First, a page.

UNDERSTANDING THE CURRENT LEADERSHIP CONDITION The current leadership crisis condition that we are currently facing can be attributed to several factors, which have taken a number of years to unfold. The “brain drain” of upwardly mobile, more educated Latino families over the last several decades, who moved out of their former locals for luring and pre-constructed settings, has certainly been a factor in the decline of organized civic engagement. This type of engagement once demanded accountability from elected leaders in the creation of public policy and improving services to formerly ignored and neglected neighborhoods. By being dispersed throughout the middleclass mass, however, the activist voices of more educated Latinos have encountered their own set of unique issues. Despite the gains of living in larger, more comfortable and spacious homes, and enjoying more affluent lifestyles, all too many of these former Latino residents are finding themselves culturally isolated from their previous surroundings – their voices quieted, and are no longer as able to network with other Latinos who previously shared similar values of community engagement and enjoyed the rush of having an identity and community role in influencing the lives of others. In today’s world, they spend their time mostly consumed with strengthening their networking capacities mainly within their professional domains. They also become involved in efforts primarily directed at bolstering their career and business interests, and blending into the environments of their suburban lifestyles where engagement in the life of the community through neighborhood associations has become more symbolic of their declining social roles in the larger Latino community rather than the expression of their leadership values. This loss in critical human resources and skills has risen to other related problems. A disconnect is becoming increasingly apparent between the more skilled and educated sectors of the Latino community and their less prepared and educated counterparts. This separation, however, has the makings of a more endemic problem. Distance and time may no longer be the reasons for the separation. It may be that a “social class divide” has crept into the equation where one may not have been as apparent before. The increase of a social and economic Latino underclass and the unprecedented growth of nameless immigrants who now populate barrios previously comprised of American-born Latinos have fostered the formation of ‘stranger communities’ that live isolated existences, no longer familiar or attractive akin to the families who once lived there. These developments form the conditions for an increasingly fractured community headed towards social balkanization, further aiding this process are other social conditions that are too many in number and complexity to explore in-depth, but certainly worthy of brief attention.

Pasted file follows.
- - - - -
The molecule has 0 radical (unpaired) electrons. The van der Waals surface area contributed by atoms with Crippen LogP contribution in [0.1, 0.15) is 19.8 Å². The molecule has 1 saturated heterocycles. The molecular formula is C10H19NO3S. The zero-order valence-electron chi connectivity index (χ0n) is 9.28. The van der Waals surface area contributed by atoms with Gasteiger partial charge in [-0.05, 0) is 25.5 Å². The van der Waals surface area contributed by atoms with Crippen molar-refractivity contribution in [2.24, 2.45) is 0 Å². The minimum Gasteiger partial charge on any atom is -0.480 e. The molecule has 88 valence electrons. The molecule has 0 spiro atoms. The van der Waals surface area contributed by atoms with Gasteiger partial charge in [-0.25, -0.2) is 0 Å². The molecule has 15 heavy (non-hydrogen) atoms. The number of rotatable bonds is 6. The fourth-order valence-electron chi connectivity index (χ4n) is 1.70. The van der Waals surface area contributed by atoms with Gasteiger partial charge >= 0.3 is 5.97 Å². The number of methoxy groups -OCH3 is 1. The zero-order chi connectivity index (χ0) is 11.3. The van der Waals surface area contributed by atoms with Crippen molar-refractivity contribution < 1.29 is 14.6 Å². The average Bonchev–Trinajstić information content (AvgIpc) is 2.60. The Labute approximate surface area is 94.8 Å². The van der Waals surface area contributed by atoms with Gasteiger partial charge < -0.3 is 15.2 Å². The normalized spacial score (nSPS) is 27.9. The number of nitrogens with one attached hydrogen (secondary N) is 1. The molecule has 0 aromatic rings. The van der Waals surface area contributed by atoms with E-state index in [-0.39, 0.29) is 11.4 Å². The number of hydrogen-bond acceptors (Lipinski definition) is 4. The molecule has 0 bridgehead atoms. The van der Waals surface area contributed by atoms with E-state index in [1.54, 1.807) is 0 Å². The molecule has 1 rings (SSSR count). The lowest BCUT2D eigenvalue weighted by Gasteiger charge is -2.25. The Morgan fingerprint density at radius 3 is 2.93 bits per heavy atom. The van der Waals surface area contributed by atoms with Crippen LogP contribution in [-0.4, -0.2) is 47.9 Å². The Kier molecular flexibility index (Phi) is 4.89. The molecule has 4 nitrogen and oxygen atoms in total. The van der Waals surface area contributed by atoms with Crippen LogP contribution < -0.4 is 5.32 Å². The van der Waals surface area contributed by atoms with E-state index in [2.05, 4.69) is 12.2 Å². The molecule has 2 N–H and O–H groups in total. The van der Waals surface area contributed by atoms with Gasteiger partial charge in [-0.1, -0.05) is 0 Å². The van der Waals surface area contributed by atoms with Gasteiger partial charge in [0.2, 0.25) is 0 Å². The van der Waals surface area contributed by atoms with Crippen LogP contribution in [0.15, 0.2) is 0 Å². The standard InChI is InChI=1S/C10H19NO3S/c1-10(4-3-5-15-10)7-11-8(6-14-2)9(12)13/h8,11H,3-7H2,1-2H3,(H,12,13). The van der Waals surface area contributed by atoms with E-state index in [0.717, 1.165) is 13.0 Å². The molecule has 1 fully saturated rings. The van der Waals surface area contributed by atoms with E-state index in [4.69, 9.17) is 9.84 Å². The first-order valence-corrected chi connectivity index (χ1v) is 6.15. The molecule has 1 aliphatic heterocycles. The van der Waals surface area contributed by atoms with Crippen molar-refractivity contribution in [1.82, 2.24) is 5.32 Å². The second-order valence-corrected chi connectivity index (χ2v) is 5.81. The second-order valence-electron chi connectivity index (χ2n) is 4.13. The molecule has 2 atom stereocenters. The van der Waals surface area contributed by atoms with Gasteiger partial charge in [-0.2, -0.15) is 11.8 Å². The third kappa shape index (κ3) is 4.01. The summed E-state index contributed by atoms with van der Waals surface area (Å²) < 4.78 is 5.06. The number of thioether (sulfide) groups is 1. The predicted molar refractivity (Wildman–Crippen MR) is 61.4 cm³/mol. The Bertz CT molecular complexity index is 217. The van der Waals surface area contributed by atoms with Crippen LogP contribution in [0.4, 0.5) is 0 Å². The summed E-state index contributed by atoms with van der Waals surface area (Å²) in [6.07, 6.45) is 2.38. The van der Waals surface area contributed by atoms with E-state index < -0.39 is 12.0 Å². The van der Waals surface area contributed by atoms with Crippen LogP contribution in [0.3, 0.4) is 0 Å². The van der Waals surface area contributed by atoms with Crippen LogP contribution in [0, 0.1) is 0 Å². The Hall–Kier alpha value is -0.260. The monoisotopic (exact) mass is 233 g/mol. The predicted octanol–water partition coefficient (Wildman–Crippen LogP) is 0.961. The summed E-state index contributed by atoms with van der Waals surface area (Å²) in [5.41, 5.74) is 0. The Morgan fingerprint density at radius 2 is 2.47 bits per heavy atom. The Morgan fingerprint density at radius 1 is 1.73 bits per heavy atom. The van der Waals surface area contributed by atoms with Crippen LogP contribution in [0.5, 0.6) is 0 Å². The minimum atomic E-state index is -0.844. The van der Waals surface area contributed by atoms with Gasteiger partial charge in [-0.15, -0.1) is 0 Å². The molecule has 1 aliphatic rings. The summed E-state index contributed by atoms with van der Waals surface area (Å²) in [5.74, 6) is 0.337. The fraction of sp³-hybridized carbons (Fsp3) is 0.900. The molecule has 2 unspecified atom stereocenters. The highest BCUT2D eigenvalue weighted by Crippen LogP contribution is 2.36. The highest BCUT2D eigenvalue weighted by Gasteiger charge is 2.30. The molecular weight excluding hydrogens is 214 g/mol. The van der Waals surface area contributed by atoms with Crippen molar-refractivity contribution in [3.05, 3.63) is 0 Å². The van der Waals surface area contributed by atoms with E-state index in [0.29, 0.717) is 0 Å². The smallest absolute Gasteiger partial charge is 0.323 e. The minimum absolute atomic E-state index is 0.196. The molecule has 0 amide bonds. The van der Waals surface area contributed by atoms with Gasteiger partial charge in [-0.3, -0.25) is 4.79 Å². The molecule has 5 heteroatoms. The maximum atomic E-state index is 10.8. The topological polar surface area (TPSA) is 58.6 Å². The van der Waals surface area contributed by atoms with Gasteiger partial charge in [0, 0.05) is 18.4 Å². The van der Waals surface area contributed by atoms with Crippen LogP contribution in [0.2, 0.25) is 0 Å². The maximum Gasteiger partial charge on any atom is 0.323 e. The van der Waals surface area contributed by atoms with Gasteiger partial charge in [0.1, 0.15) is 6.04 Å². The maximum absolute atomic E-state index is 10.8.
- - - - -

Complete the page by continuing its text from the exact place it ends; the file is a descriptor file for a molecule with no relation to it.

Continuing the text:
CRISIS DEFINED As a population that has grown from less than 10 million prior to 1965, to more than 40 million forty years later, members of the U.S. Latino community’s leadership base have been losing their leadership organizational capacities to maintain communication and coordinated campaigns within the multitude of internal sectors of the Latino community that are expanding and evolving daily. Despite being viewed as the fastest- growing population segment of America (i.e., projected to become one in five four Americans in the not--too--distant future) as well as one of the largest incubators of ‘minority-owned’ (i.e., Latino-based and/or –oriented) businesses, the growth in its internal leadership base and organized sectors (i.e., whether defined as civic, business, cultural, faith-based, etc.) has not been congruent to the growth in the overarching U.S. Latino population. Simultaneously, Latinos have lost contact with one another while the organizations that seek to benefit large sectors of the community have become unrecognized and uncoordinated. As a generation, it appears that most of today’s Latinos no longer have the same capacities that their previous family members once enjoyed such as being able to influence thinking, alter the social trajectories and directions of collective bodies of Latinos, and cause significant shifts in the social perspectives, beliefs and outlooks of either various subsectors or the entirety of the Latino community. In 2006, we the Latino community appears to have become a people who are now beginning to lose their collective identity and sense of common direction—perhaps we are now a fragmented Latino collective unraveling into greater and greater degrees of disarray. As Latino community-based organizations observe this fragmentation increase, we are also able to see the Latino community’s ability to enact change or catalyze movement in new directions recede almost entirely. As a result, we find ourselves caught in the midst of a social crisis where the leadership capacity to influence and manage change from within the Latino community is daily being eroded and lost. Consequently, a pressing but unnoticed community crisis has emerged that is directly tied to the current capacities of the Latino leadership base’s to conceptualize or address the multifaceted social forces that are influencing Latinos in America. Continuing to leave these developments undeterred and unchallenged spells larger problems for a U.S. Latino community already suffering the debilitating impact of an anemic leadership base brought on by opportunities for social mobility, the unabated growth of an underclass, the balkanization of communities by according to socioeconomic class divisions, and the channeling of more talented youth away from their communities. Increased social instability, an erosion of community identity, and a loss of community cohesion and as well as common direction are outcomes already looming on the surface. Once strong community churches that provided moral and ethical direction to their respective congregations are